The Millennial Generation Finally Finds its Voice
By MONA OSMER
As millennials, it seems that we have not experienced a point in time when conflict was not present, both internationally and nationally. Violence is now a factor of society that we have had to cope with on a daily basis.
In fact, as of Aug. 23, reporter John Blake of CNN questioned the future of America’s democracy while taking the protests in Ferguson, Miss. into consideration. Blake’s article may seem extreme, as he unravels an argument that proposes our future will mold into an anarchic regime, but when paralleled to international current events, is it actually that far-fetched?
Provided that ’“isolated communities ignored by leaders and harassed by heavily armed police forces” will become more prominent, a point made by sociology professor at LaSalle University in Pennsylvania Charles Gallagher, is just one of the sources included in Blake’s article. The argument that America’s current regime may fall due to the non-representation of certain groups in society is also supported by other scholars.
The Middle East is currently falling victim to a Sunni terrorist group known as ISIS, that declared an independent Islamic state, and Boko Haram, another extremist Islamic group based in Nigeria with the goal of converting mass amounts of people to Islam.
Haley Connors, a junior transfer student believes that there is something to be learned from political history.
When asked how she felt about the future of the United States she said that, “It is difficult to tell where our country is headed because we’re in the middle of a cycle, as history is currently repeating itself.”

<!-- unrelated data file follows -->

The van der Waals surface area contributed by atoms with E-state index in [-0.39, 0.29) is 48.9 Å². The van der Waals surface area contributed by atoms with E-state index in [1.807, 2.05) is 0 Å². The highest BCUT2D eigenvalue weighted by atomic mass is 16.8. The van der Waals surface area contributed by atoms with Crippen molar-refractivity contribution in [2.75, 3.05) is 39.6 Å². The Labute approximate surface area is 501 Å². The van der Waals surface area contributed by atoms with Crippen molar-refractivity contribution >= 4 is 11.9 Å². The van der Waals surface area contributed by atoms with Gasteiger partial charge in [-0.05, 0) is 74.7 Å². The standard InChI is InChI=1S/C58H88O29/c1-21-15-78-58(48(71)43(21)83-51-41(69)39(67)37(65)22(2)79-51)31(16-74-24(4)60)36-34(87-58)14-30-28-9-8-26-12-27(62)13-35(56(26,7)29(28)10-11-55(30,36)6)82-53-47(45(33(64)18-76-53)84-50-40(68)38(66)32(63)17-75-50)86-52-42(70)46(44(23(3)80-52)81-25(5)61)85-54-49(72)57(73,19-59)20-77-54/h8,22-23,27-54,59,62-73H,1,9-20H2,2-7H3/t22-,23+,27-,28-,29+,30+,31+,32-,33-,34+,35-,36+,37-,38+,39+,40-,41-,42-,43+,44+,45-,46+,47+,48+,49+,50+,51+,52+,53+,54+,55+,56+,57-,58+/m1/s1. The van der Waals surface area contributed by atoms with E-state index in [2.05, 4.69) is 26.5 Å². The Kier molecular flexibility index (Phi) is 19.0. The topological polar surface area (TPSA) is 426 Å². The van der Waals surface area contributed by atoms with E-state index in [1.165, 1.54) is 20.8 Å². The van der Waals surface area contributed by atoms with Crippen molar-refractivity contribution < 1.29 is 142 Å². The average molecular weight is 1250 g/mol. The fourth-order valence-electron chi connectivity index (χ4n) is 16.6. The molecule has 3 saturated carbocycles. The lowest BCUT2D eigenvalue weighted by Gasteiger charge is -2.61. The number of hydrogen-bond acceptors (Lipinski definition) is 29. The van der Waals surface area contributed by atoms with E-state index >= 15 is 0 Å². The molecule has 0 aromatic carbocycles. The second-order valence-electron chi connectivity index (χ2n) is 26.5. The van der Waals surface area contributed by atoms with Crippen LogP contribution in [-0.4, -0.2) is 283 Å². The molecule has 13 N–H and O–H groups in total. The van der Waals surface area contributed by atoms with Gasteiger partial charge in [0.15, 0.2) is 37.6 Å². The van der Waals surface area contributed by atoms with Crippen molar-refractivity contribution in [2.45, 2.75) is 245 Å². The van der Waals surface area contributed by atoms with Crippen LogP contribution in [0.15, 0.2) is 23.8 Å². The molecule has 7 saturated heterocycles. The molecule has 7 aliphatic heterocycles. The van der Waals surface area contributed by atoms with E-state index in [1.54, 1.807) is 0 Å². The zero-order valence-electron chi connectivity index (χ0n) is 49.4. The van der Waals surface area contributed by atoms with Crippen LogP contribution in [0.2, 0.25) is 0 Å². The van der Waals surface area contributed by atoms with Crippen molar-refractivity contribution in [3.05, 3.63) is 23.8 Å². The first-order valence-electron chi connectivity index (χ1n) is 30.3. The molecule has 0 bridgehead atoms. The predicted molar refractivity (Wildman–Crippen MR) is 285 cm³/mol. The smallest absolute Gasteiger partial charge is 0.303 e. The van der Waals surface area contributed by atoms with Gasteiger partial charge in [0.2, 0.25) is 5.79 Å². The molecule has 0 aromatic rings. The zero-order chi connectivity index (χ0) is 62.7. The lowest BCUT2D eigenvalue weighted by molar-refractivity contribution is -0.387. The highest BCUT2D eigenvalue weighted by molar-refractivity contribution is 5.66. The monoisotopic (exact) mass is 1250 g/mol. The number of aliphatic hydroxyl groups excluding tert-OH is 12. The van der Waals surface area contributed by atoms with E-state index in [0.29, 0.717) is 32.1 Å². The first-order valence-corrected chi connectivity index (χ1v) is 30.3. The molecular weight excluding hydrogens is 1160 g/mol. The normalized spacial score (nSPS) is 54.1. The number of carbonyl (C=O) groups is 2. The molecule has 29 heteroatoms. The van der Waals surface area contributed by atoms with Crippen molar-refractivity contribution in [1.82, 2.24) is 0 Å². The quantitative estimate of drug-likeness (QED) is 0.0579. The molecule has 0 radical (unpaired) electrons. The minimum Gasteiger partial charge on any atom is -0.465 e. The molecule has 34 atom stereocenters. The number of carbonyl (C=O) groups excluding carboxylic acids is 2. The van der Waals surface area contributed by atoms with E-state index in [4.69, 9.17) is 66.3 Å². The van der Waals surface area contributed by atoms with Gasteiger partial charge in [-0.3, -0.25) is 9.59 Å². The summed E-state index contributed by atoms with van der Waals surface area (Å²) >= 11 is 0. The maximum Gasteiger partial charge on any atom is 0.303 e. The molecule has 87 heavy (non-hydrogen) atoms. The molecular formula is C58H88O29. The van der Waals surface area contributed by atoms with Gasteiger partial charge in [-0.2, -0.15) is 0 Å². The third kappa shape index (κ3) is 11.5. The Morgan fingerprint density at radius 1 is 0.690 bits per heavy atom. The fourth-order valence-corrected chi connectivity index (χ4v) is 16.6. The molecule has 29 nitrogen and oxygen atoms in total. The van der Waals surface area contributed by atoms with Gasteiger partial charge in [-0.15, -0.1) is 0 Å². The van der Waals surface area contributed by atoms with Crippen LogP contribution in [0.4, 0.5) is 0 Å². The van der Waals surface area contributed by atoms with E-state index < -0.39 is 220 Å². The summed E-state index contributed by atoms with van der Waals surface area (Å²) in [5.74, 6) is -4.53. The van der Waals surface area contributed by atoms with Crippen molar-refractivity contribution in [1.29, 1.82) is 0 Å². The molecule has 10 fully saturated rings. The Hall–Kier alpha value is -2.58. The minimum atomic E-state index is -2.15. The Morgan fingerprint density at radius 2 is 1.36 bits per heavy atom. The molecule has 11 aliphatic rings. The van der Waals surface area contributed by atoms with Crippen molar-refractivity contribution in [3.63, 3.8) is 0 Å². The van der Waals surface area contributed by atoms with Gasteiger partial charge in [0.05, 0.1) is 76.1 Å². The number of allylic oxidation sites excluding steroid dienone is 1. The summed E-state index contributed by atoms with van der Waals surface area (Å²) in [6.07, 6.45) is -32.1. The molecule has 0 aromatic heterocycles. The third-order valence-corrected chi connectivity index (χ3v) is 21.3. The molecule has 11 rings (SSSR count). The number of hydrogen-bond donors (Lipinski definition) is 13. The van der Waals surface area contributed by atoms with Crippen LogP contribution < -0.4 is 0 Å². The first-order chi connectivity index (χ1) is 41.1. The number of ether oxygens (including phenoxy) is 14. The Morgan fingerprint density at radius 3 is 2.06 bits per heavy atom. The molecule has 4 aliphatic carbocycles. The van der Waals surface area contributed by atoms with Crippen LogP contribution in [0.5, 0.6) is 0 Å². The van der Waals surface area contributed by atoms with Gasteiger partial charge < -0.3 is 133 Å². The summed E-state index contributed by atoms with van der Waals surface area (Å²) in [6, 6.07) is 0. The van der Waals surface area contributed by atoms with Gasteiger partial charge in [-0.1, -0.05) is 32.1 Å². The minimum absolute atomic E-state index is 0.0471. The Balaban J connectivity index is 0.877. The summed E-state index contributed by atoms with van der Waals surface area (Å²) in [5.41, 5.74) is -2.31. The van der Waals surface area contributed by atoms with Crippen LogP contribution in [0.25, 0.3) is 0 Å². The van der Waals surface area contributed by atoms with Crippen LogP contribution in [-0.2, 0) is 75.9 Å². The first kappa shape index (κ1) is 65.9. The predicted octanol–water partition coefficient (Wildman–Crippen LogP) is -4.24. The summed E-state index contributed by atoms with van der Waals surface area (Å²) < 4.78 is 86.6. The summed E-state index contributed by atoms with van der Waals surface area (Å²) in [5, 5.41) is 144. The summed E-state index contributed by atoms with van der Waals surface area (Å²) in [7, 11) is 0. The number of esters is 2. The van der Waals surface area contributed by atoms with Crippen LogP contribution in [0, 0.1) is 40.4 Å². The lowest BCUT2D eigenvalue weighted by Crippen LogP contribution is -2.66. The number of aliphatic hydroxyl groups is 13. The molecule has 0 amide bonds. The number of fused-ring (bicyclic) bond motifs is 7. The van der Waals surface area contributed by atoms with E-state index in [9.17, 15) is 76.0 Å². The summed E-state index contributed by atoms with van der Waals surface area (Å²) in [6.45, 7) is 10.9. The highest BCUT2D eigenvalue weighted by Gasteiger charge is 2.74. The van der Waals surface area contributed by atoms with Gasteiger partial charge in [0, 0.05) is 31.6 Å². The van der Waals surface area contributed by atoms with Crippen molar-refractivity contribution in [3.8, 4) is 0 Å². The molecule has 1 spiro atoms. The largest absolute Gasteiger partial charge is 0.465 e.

On the other hand, junior Chris Warring, supports the notion that the United States is still rooted as a hegemonic power.
“It would be hard to change our political regime today,” said Warring. “It’s hard for groups to not be accurately represented.”
However, in a society where media constantly portrays the civil unrest in other countries, sophomore Matt Jaster finds it difficult to stay positive.
“A lot of people do not realize that the United States is just as capable of having the same societal problems as other unstable countries,” said Jaster.
The protests in Ferguson, Miss. have therefore been described as a mirror into contemporary America, but they are also something else: “A crystal ball,” writes Blake.
This means the Ferguson riots prove there is a group of people that feel they are not equally represented in their government and intend to make public note of it.
In countries fighting extremist groups, such as ISIS and Boko Haram, who have been working together to take control of various governments, there is a body count of more than 12,000 people, as reported by Perry Chiamante of Fox News. This is reality, and the prospect of societal destabilization is happening.
Also included in Chiamante’s article is a quote from Kamran Bokhari, the vice president of Middle Eastern and South Asian Affairs for geopolitical analysis from Stratford and author of “Political Islam in the Age of Democratization.”
“People splinter off and create their own factions, like ISIS, it’s really about power everyone wants a payday,” wrote Bokhari.
Not even L.G.B.T. rights have won national boundaries, which is another factor that points to the non-representation of minority groups in America.
There are no doubt sentiments in our society that are being either swept under the rug or are beyond the control of national government. In saying that, however, I do not believe that our government will be subject to an entire wave of civil unrest.
History does indeed repeat itself, and protesting in the United States has for the most part stayed consistently peaceful and productive.
This instance in Ferguson is an important opportunity for our nation to look hard at our current position and evaluate it wholly and effectively.